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In the paper "Generators and Relations for the Steenrod Algebra" (C. T. C. Wall, Annals of Mathematics, Second Series, Vol. 72, No. 3 (Nov., 1960), pp. 429-444) Wall shows that there is a presentation of the mod 2 Steenrod algebra $A$ with generators $s_i$ corresponding to $\mathrm{Sq}^{2^i}$ and relations of the form $$ [s_i,s_j] = T_{ij}\quad 0\leqslant j\leqslant i-2$$ $$s_i^2 +s_is_{i-1}s_i+s_{i-1}^2s_i = T_i $$ where $T_{ij}$ and $T_i$ belong to the subalgebra generated by $s_0,\ldots,s_{i-1}$. Using this presentation Wall was able to solve a conjectured posed earlier by Toda.

Question 1 Has anyone worked out the terms $T_{ij}$ and $T_i$ for low values of $i$ and $j$? I presume that the terms in $T_{ij}$ and $T_i$ are at least cubic in the $s_i$? Is this true? (I'll re-read the paper with a bit more care and probably figure this out, but perhaps someone can confirm this quickly).

Of course this gives presentations of the subalgebras $A(n)$ generated by $s_0,\ldots,s_n$ in $A$. It is easy to see, for example, that

  • $A(0) = T(x\mid x^2)$
  • $A(1) = T(x,y\mid \text{add } y^2 + xyx)$.
  • $A(2) = T(x,y,z \mid \text{add } [x,z]+yxy, z^2+y[z,y])$

In the lovely User's guide to spectral sequence J. McCleary uses the first two presentations above to do some computations in the Adams spectral sequence: it turns out $A(0)$ admits a $(4,12)$ periodic resolution as an $A(1)$-module. A particular case of my question is:

Question 2 Has anyone worked out a presentation of say, $A(3)$? Is it known if each $A(n)$ is finite dimensional? In this case, does one know how quickly $\dim A(n)$ grows like, for example?

I am definitely not well-versed in the story of this algebra, so if the question is answered by either a paper, or book, or if there is literature that points in the right direction, I am happy to keep reading that in lieu of a full answer.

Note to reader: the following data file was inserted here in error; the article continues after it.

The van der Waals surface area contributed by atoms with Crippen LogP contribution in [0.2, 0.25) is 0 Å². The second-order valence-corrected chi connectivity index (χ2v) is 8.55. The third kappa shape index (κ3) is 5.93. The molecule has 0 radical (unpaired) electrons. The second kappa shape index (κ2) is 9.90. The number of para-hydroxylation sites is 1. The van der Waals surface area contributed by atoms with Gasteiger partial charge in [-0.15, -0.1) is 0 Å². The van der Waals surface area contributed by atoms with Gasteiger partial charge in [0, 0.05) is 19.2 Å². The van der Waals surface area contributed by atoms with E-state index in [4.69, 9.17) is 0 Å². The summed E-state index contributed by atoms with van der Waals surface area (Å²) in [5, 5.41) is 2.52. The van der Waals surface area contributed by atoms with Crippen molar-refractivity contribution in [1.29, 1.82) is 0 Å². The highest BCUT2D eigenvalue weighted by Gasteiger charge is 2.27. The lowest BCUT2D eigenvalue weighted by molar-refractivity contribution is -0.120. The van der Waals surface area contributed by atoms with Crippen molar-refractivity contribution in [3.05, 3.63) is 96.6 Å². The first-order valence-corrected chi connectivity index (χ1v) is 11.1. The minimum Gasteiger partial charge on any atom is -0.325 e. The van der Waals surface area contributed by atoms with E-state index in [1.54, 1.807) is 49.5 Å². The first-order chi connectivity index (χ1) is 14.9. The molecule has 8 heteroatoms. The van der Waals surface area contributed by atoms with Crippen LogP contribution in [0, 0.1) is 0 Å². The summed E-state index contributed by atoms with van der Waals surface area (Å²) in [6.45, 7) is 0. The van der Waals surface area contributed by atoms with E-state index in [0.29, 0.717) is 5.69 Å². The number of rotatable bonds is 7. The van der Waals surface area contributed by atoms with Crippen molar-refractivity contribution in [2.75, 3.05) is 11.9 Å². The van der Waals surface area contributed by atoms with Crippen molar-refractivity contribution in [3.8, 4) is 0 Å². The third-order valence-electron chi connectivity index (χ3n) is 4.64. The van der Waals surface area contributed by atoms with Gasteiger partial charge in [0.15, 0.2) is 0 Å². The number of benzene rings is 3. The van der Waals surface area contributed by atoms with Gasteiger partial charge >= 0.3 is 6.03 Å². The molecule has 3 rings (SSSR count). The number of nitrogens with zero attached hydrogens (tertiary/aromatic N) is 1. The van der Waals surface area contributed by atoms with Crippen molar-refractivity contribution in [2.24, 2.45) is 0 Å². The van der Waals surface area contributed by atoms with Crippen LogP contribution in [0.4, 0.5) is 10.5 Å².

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    $\begingroup$ Disclaimer: I presume that with some spare time I can compute the presentation of $A(2)$ suggested by Wall. My question is not "can this be done?" but rather "has this been done systematically enough for low values of $n$?" $\endgroup$ – Pedro Tamaroff Jun 22 at 0:46
  • $\begingroup$ Add: I added the presentation of $A(2)$. $\endgroup$ – Pedro Tamaroff Jun 22 at 1:51
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Question 1: "Closed forms" for the relations are known, due to Grant Walker in what seems to be unpublished work. The relations are described in Wood's paper "Problems in the Steenrod algebra," (PDF) Theorem 4.18. For example, $$ s_i^2 = s_{i-1} \chi(s_i) s_{i-1} + s_{i-1}^2 \chi(s_i), $$ where $\chi$ is the antipode. I put "closed" in quotes because this reduces the problem to having a closed form for $\chi(s_i)$. Wood gives some information about that, too, and in any case, it's easy to compute for small values of $i$ either by hand or using SageMath.

Wood's paper is a nice place to find lots of information about the Steenrod algebra; I recommend it.

Question 2: Certainly each $A(n)$ is finite-dimensional: by Milnor's famous theorem about the dual of the Steenrod algebra, $A(n)$ is dual to a quotient of a polynomial ring, namely $$ \mathbb{F}_2 [\xi_1, \xi_2, \xi_3, ...] / (\xi_1^{2^{n+1}}, \xi_2^{2^n}, ..., \xi_i^{2^{n+2-i}}, ..., \xi_{n+1}^2, \xi_n, \xi_{n+1}, ...). $$ So its vector-space dimension is $2^\binom{n+2}{2}$.

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